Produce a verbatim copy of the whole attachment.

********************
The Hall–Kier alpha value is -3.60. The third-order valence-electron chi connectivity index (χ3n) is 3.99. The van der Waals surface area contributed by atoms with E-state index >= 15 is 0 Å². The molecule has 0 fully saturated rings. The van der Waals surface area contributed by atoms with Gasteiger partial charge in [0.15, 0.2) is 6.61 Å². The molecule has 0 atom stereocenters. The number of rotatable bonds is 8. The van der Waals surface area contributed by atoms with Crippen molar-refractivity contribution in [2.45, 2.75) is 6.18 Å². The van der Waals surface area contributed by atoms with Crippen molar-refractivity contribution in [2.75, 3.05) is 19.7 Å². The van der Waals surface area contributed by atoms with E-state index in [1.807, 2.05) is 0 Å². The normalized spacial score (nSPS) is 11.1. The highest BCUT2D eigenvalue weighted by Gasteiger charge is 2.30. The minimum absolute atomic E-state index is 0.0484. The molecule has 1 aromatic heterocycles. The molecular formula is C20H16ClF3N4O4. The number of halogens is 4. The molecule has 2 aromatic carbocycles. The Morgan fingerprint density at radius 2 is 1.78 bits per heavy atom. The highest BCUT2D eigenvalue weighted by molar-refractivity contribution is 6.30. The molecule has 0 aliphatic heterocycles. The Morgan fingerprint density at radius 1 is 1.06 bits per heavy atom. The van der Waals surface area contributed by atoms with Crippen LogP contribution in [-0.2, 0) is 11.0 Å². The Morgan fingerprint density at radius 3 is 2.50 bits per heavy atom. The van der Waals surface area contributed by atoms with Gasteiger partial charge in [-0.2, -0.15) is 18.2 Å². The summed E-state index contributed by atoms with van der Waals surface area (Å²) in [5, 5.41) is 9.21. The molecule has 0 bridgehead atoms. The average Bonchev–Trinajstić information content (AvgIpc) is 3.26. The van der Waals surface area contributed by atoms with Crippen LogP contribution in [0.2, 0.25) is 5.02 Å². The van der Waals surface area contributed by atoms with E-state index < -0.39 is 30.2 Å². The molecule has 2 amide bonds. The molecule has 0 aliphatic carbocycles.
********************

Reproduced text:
The Hall–Kier alpha value is -3.60. The third-order valence-electron chi connectivity index (χ3n) is 3.99. The van der Waals surface area contributed by atoms with E-state index >= 15 is 0 Å². The molecule has 0 fully saturated rings. The van der Waals surface area contributed by atoms with Gasteiger partial charge in [0.15, 0.2) is 6.61 Å². The molecule has 0 atom stereocenters. The number of rotatable bonds is 8. The van der Waals surface area contributed by atoms with Crippen molar-refractivity contribution in [2.45, 2.75) is 6.18 Å². The van der Waals surface area contributed by atoms with Crippen molar-refractivity contribution in [2.75, 3.05) is 19.7 Å². The van der Waals surface area contributed by atoms with E-state index in [1.807, 2.05) is 0 Å². The normalized spacial score (nSPS) is 11.1. The highest BCUT2D eigenvalue weighted by Gasteiger charge is 2.30. The minimum absolute atomic E-state index is 0.0484. The molecule has 1 aromatic heterocycles. The molecular formula is C20H16ClF3N4O4. The number of halogens is 4. The molecule has 2 aromatic carbocycles. The Morgan fingerprint density at radius 2 is 1.78 bits per heavy atom. The highest BCUT2D eigenvalue weighted by molar-refractivity contribution is 6.30. The molecule has 0 aliphatic heterocycles. The Morgan fingerprint density at radius 1 is 1.06 bits per heavy atom. The van der Waals surface area contributed by atoms with Crippen LogP contribution in [-0.2, 0) is 11.0 Å². The Morgan fingerprint density at radius 3 is 2.50 bits per heavy atom. The van der Waals surface area contributed by atoms with Gasteiger partial charge in [-0.2, -0.15) is 18.2 Å². The summed E-state index contributed by atoms with van der Waals surface area (Å²) in [5, 5.41) is 9.21. The molecule has 0 bridgehead atoms. The average Bonchev–Trinajstić information content (AvgIpc) is 3.26. The van der Waals surface area contributed by atoms with Crippen LogP contribution in [0.2, 0.25) is 5.02 Å². The van der Waals surface area contributed by atoms with E-state index < -0.39 is 30.2 Å². The molecule has 2 amide bonds. The molecule has 0 aliphatic carbocycles.